Time Zone naming

Martin Barnes barnes at yahoo-inc.com
Mon Dec 8 10:41:40 UTC 2008

Thanks Scott


Please could I and my colleague, Robert Halliday (emailed here) be added
to the tz mailing list?

It would be good to have prior notice of upcoming changes and be able to
have the opportunity to discuss how time zone boundaries are affected.


Many thanks for all your help.




From: Scott Atwood [mailto:scott.roy.atwood at gmail.com] 
Sent: 05 December 2008 18:11
To: Martin Barnes
Cc: tz at elsie.nci.nih.gov; tz at lecserver.nci.nih.gov
Subject: Re: Time Zone naming


The best way to find about changes to the tz database is to subscribe to
and monitor the tz mailing list:  tz at elsie.nci.nih.gov.   Upcoming
changes are typically discussed in advance of their release.


On Fri, Dec 5, 2008 at 9:18 AM, Martin Barnes <barnes at yahoo-inc.com>

	Thanks Scott. Yes, I better understand the provenance and status
of the Olsen data now.

	I will look into the details to see the efficacy of constructing
the roll-up zones. Since they will be neither an Olsen zone nor a CLDR
metazone, we may have issues applying a name. The resultant data will be
predominantly Olsen with a few roll-ups but we would want to use the
Olsen name throughout. Reflecting on this, I think that it would be
prudent to align to the Olsen zones otherwise we might invite problems
by associating a place to an Olsen time zone name, when it actually
belongs to a zone that has been rolled-up into a "superzone" for which a
different name has been applied.


	I completely understand that the Olsen time zones change from
time to time. New ones are added and existing ones may be modified. 

	My question is...is there anyway of being notified when any
changes occur to the tz database or is it a matter of systematically





	From: Scott Atwood [mailto:scott.roy.atwood at gmail.com] 
	Sent: 04 December 2008 20:05
	To: Martin Barnes
	Cc: tz at elsie.nci.nih.gov; tz at lecserver.nci.nih.gov
	Subject: Re: Time Zone naming


	The Olson zoneinfo database and CLDR are the closest thing that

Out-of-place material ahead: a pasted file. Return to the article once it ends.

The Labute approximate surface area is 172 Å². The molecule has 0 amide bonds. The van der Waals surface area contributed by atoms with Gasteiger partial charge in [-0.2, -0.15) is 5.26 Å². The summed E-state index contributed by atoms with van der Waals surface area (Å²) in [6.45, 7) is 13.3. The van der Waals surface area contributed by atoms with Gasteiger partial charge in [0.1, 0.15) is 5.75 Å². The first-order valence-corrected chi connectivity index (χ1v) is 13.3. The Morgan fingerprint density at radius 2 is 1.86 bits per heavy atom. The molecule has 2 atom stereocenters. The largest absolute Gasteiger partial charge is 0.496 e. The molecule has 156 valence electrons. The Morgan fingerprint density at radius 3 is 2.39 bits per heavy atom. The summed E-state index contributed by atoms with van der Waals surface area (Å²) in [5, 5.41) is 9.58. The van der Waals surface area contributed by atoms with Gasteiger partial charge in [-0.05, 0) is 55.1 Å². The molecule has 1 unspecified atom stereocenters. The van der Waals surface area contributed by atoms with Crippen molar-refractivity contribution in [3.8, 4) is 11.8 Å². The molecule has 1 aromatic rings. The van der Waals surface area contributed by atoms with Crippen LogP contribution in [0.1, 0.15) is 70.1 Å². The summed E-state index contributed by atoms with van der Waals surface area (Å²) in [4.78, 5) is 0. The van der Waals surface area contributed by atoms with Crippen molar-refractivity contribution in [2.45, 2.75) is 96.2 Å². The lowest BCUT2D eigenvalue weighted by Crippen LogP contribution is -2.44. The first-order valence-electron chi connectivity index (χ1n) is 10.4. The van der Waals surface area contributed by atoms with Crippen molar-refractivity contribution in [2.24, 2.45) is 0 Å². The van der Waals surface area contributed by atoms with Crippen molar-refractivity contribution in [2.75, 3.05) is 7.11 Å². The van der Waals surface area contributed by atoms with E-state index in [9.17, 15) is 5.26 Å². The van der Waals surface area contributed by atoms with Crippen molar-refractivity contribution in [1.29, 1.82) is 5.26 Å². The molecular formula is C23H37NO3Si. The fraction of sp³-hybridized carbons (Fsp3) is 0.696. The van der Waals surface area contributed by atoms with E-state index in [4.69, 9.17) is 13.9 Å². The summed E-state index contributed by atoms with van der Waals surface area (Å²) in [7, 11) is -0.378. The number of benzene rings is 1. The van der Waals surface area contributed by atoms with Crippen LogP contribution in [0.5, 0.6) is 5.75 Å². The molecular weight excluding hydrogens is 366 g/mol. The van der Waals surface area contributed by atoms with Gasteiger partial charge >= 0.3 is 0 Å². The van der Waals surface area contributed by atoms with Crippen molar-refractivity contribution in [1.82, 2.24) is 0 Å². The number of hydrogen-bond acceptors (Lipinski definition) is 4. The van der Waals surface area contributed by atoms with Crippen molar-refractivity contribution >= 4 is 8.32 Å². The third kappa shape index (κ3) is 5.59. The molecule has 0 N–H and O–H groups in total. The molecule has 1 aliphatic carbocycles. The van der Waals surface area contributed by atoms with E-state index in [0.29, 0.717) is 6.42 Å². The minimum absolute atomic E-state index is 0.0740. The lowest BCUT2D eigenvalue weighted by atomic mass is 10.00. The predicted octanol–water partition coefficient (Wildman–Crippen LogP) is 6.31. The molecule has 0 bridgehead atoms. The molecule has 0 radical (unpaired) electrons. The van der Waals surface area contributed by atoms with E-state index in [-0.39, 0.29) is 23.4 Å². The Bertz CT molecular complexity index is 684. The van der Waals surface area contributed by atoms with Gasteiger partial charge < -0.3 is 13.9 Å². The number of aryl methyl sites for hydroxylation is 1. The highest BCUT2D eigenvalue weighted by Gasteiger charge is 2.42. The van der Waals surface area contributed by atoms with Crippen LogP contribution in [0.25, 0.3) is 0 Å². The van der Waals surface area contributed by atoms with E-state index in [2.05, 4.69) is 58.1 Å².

presently exist to a standard for timezones, but they are de facto
standards, not de jure standards administered by any kind of official
international standards body.


	If it would be useful for your internal purposes, there is
certainly enough information in the Olson data to construct "roll-up"
timezones for yourself where the ISO-3166-2 code, GMT offset, and DST
rules are all presently identical.  But as I mentioned below, you should
expect such entities to be rather fluid, and you should prefer to base
your implementation on the full fidelity Olson timezones.  Such
"roll-up" timezones would be finer grained entities than CLDR metazones,
since the only requirement for metazones is that they must have the same
display labels.  Individual Olson timezones within a CLDR metazone may
have different DST rules and may belong to different regions.


	Also, on the topic of future proofing, you should be prepared
for the fact that new Olson timezones are added from time to time
whenever a subregion of an existing zone changes its time definition
independently of the rest of that subregion.  This happened during the
recent timezone change in Argentina where America/Argentina/Salta split
off from America/Argentina/Cordoba.  Any Olson update could thus
potentially require updates to your boundary definitions.




	On Thu, Dec 4, 2008 at 10:48 AM, Martin Barnes
<barnes at yahoo-inc.com> wrote:

		Thanks Scott. This is very useful insight.

		I am really only ever concerned with expressing the
current timezone for any given place and less worried by any need to
relate to any historical dates and times. 

		Consequently it was my hope to use a sanctioned standard
that identified timezones as regions with the same political definition
(ISO region code), the same UTC offset and the same DST rules but that
ignored any historical context; whereby I could find and group all
places that exhibited and experienced the same current time behaviour
(such as all the cities in China belonging together).

		But it appears that no such standard exists.